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Insurance Helpline | SMEs need cushion to soften business risk

Published:Sunday | December 4, 2016 | 12:00 AMCedric Stephens

QUESTION: I am the owner of a St Thomas-based small business. We use farm products grown nearby to manufacture and distribute sauces, salad dressings, seasonings and food flavourings. Consumer feedback has been very positive. Four persons are currently employed. Plans are afoot to increase production with a loan from a financial institution and enter the export market. The lender is, however, insisting that we buy insurance in order to get the loan. What are some of the types of insurance that I should be considering?

- S.J., Morant Bay PO,

St Thomas

 

INSURANCE HELPLINE:

 

Insurance is a risk-coping tool. Many Jamaicans, including small-business operators, often ignore it.

This is not surprising. According to a 2013 University of the West Indies focus group study, insurance ranks slightly ahead of government handouts to lessen the impact loss events. Add to this the negative views that persons have about insurance and the way it is practised, I am sure that were it not for your financial partner, you probably would not have thought about insurance.

The Jamaican situation is not very different from what happens elsewhere. In Australia, according to a 2008 report, "26 per cent of all small to medium-sized enterprises do not have any form of general insurance. Nearly 40 per cent of sole traders operate ... without any coverage".

Many small entrepreneurs in the Middle East view insurance "as an unnecessary expense, while others who may believe it to be important, see it more as a luxury instead of a necessity," wrote the author of a magazine article in 2015.

In the United Arab Emirates, to cite another example, 75-80 per cent of the SMEs there do not buy insurance. Financial inclusion is the term the IMF uses when governments take steps to encourage individuals and small business operators to place more reliance on banking and insurance solutions.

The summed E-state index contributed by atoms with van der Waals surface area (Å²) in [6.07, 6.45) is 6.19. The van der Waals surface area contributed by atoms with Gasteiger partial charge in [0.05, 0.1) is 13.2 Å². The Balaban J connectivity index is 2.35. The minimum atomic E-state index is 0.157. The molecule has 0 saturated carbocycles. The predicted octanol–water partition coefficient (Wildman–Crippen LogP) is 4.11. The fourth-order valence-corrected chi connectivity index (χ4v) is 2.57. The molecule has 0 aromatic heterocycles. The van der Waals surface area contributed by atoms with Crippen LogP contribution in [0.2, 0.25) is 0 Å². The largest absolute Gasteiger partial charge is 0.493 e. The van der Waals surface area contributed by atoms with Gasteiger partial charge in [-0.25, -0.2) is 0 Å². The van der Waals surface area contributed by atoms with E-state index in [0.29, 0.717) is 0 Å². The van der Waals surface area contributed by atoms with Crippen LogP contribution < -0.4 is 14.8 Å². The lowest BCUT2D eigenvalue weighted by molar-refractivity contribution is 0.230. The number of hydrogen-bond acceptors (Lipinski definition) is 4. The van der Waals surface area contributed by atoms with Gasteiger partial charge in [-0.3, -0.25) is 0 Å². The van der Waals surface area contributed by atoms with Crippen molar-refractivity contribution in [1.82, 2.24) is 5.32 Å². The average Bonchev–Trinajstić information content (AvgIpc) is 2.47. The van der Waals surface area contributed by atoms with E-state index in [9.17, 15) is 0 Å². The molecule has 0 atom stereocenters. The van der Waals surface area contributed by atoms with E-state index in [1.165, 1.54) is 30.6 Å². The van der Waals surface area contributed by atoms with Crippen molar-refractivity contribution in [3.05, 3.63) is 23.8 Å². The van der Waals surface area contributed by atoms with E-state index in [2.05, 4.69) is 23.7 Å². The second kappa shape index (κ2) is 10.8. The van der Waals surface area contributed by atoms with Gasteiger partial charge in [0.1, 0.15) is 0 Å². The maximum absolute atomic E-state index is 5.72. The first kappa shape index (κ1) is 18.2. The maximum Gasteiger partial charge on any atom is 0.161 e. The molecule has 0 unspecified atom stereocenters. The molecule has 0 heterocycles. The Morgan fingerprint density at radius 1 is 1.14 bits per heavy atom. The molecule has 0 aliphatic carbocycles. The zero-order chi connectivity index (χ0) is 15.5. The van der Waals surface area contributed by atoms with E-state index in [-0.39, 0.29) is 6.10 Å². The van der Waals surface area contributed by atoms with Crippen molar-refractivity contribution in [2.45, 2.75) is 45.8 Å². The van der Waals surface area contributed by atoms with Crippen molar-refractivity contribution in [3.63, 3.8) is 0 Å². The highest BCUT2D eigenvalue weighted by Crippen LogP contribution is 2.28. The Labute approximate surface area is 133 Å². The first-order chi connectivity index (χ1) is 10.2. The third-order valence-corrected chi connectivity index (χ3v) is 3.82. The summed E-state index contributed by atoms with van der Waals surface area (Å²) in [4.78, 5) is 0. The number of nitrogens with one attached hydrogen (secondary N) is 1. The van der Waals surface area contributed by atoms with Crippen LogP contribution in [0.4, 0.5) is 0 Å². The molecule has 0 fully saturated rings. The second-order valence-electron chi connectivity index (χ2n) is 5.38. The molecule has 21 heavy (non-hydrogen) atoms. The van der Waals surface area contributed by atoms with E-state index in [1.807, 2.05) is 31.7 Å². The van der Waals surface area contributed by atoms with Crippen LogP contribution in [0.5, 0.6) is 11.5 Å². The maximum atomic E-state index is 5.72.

HEDGE TO PROTECT

 

 

INVESTMENT

 

Banks, credit unions and other financial bodies use insurance as a cushion to safeguard their collateral. For a business operator like you, insurance should be seen as a hedge to protect your investment in your business. Middle Eastern Entrepreneur says: "Insurance allows business owners to operate without having to worry about unexpected events that can slow them down or bring them to a complete halt. Whether it is water damage from leaking pipes, money lost in transit due to theft, or a fire at a warehouse, (or a flood, hurricane or an earthquake, in our case), these are liabilities that cannot always be anticipated. Insurance provides the confidence you need to keep moving with the knowledge that your assets are covered from loss and other legal liabilities."

Failure to understand these ground rules or when there is a mismatch between what the consumer's needs and the type of insurance that is bought often lead to problems. Business owners must have an understanding of the risks that their businesses face and assess the policies that they require.

They will also need to assess the values of the buildings, where applicable, and the contents (inventory, machinery and other property); and understand the liabilities and probable risks that the business faces.

 

TYPES OF INSURANCE TO CONSIDER

 

There are various types of property insurance that protect the physical assets of the business. Properly investigate them and decide which is appropriate for your business.

There is lots of information about insurance companies and the products that are available in the Yellow Pages of the telephone directory. Additional details can be studied by visiting websites.

Liability insurances are often more complex than property policies. This is because these types of contracts assume a level of understanding about our laws. For example, one of our laws imposes a legal duty on employers to protect employees failing which, if an employee was to suffer on-the-job injuries, the employer could be held by the courts to be legally liable. A successful claim could result in the payment of millions of dollars.

Product manufacturers can be held legally responsible for any injuries to people or damage to their property caused by a faulty product. You may be liable for compensation if, for example, your company's name appears on the product.

Your business is very prone to product liability risks because the goods you make are eaten. May I suggest that after you have done your homework - see 'Consumers Should do their Due Diligence before Buying Insurance' - that you contact a representative from an insurance company or intermediary.

- Cedric E. Stephens provides independent information and advice about the management of risks and insurance. For free information or counsel, write to: aegis@flowja.com